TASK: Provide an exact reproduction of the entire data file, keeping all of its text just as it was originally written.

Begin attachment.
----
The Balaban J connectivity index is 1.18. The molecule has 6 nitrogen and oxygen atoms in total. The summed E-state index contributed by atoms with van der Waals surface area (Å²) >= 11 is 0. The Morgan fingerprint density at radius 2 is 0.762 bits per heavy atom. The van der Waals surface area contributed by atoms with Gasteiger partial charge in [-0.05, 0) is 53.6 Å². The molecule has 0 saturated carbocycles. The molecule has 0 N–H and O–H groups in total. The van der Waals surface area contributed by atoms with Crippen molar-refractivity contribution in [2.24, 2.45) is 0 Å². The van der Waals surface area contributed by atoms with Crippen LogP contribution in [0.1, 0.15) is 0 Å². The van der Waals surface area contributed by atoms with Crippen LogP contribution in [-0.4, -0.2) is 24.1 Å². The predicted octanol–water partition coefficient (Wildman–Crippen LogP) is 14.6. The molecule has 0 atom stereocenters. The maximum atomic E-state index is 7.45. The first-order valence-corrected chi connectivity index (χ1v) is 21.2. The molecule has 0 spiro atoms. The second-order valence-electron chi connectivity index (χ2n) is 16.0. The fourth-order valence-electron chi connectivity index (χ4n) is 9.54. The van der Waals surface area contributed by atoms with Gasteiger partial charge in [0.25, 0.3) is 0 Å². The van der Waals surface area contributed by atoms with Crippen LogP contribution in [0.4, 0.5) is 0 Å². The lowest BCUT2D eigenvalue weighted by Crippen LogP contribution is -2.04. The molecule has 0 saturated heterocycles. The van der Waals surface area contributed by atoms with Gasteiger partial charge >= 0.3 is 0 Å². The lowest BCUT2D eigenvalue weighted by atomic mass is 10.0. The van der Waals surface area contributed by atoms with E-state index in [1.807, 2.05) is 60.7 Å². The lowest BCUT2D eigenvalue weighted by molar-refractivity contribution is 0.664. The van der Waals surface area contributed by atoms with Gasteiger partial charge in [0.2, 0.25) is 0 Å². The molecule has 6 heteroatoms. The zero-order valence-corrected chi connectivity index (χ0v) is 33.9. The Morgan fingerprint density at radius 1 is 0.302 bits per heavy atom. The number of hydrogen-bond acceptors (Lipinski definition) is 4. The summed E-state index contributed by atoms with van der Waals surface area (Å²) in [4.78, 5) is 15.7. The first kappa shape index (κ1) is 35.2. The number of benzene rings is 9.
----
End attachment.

The Balaban J connectivity index is 1.18. The molecule has 6 nitrogen and oxygen atoms in total. The summed E-state index contributed by atoms with van der Waals surface area (Å²) >= 11 is 0. The Morgan fingerprint density at radius 2 is 0.762 bits per heavy atom. The van der Waals surface area contributed by atoms with Gasteiger partial charge in [-0.05, 0) is 53.6 Å². The molecule has 0 saturated carbocycles. The molecule has 0 N–H and O–H groups in total. The van der Waals surface area contributed by atoms with Crippen molar-refractivity contribution in [2.24, 2.45) is 0 Å². The van der Waals surface area contributed by atoms with Crippen LogP contribution in [0.1, 0.15) is 0 Å². The van der Waals surface area contributed by atoms with Crippen LogP contribution in [-0.4, -0.2) is 24.1 Å². The predicted octanol–water partition coefficient (Wildman–Crippen LogP) is 14.6. The molecule has 0 atom stereocenters. The maximum atomic E-state index is 7.45. The first-order valence-corrected chi connectivity index (χ1v) is 21.2. The molecule has 0 spiro atoms. The second-order valence-electron chi connectivity index (χ2n) is 16.0. The fourth-order valence-electron chi connectivity index (χ4n) is 9.54. The van der Waals surface area contributed by atoms with Gasteiger partial charge in [0.25, 0.3) is 0 Å². The van der Waals surface area contributed by atoms with Crippen LogP contribution in [0.4, 0.5) is 0 Å². The lowest BCUT2D eigenvalue weighted by Crippen LogP contribution is -2.04. The molecule has 0 saturated heterocycles. The van der Waals surface area contributed by atoms with Gasteiger partial charge >= 0.3 is 0 Å². The lowest BCUT2D eigenvalue weighted by atomic mass is 10.0. The van der Waals surface area contributed by atoms with E-state index in [1.807, 2.05) is 60.7 Å². The lowest BCUT2D eigenvalue weighted by molar-refractivity contribution is 0.664. The van der Waals surface area contributed by atoms with Gasteiger partial charge in [0.2, 0.25) is 0 Å². The molecule has 6 heteroatoms. The zero-order valence-corrected chi connectivity index (χ0v) is 33.9. The Morgan fingerprint density at radius 1 is 0.302 bits per heavy atom. The number of hydrogen-bond acceptors (Lipinski definition) is 4. The summed E-state index contributed by atoms with van der Waals surface area (Å²) in [4.78, 5) is 15.7. The first kappa shape index (κ1) is 35.2. The number of benzene rings is 9.